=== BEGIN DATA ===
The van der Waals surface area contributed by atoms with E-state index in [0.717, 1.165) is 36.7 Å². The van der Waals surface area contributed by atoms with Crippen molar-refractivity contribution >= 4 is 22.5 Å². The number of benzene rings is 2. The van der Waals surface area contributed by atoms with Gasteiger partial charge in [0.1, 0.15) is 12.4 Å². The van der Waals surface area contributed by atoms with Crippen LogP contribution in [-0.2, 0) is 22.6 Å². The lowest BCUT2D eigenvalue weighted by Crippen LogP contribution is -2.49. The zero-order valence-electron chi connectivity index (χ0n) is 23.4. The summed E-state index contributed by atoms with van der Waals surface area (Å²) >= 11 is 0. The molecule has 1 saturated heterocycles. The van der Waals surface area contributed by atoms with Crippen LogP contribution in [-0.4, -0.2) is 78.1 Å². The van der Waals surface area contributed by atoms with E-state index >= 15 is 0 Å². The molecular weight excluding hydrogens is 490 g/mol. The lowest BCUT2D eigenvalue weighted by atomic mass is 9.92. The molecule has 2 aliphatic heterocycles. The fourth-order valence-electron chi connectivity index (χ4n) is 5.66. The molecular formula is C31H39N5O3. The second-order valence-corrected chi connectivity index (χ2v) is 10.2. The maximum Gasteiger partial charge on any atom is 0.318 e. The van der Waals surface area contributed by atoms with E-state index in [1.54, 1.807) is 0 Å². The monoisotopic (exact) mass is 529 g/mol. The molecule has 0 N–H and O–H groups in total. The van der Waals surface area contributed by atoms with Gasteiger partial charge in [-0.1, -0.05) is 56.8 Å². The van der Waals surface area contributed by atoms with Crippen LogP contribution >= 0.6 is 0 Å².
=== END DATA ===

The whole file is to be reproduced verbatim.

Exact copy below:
The van der Waals surface area contributed by atoms with E-state index in [0.717, 1.165) is 36.7 Å². The van der Waals surface area contributed by atoms with Crippen molar-refractivity contribution >= 4 is 22.5 Å². The number of benzene rings is 2. The van der Waals surface area contributed by atoms with Gasteiger partial charge in [0.1, 0.15) is 12.4 Å². The van der Waals surface area contributed by atoms with Crippen LogP contribution in [-0.2, 0) is 22.6 Å². The lowest BCUT2D eigenvalue weighted by Crippen LogP contribution is -2.49. The zero-order valence-electron chi connectivity index (χ0n) is 23.4. The summed E-state index contributed by atoms with van der Waals surface area (Å²) >= 11 is 0. The molecule has 1 saturated heterocycles. The van der Waals surface area contributed by atoms with Crippen LogP contribution in [-0.4, -0.2) is 78.1 Å². The van der Waals surface area contributed by atoms with E-state index >= 15 is 0 Å². The molecular weight excluding hydrogens is 490 g/mol. The lowest BCUT2D eigenvalue weighted by atomic mass is 9.92. The molecule has 2 aliphatic heterocycles. The fourth-order valence-electron chi connectivity index (χ4n) is 5.66. The molecular formula is C31H39N5O3. The second-order valence-corrected chi connectivity index (χ2v) is 10.2. The maximum Gasteiger partial charge on any atom is 0.318 e. The van der Waals surface area contributed by atoms with E-state index in [1.54, 1.807) is 0 Å². The monoisotopic (exact) mass is 529 g/mol. The molecule has 0 N–H and O–H groups in total. The van der Waals surface area contributed by atoms with Gasteiger partial charge in [-0.1, -0.05) is 56.8 Å². The van der Waals surface area contributed by atoms with Crippen LogP contribution >= 0.6 is 0 Å².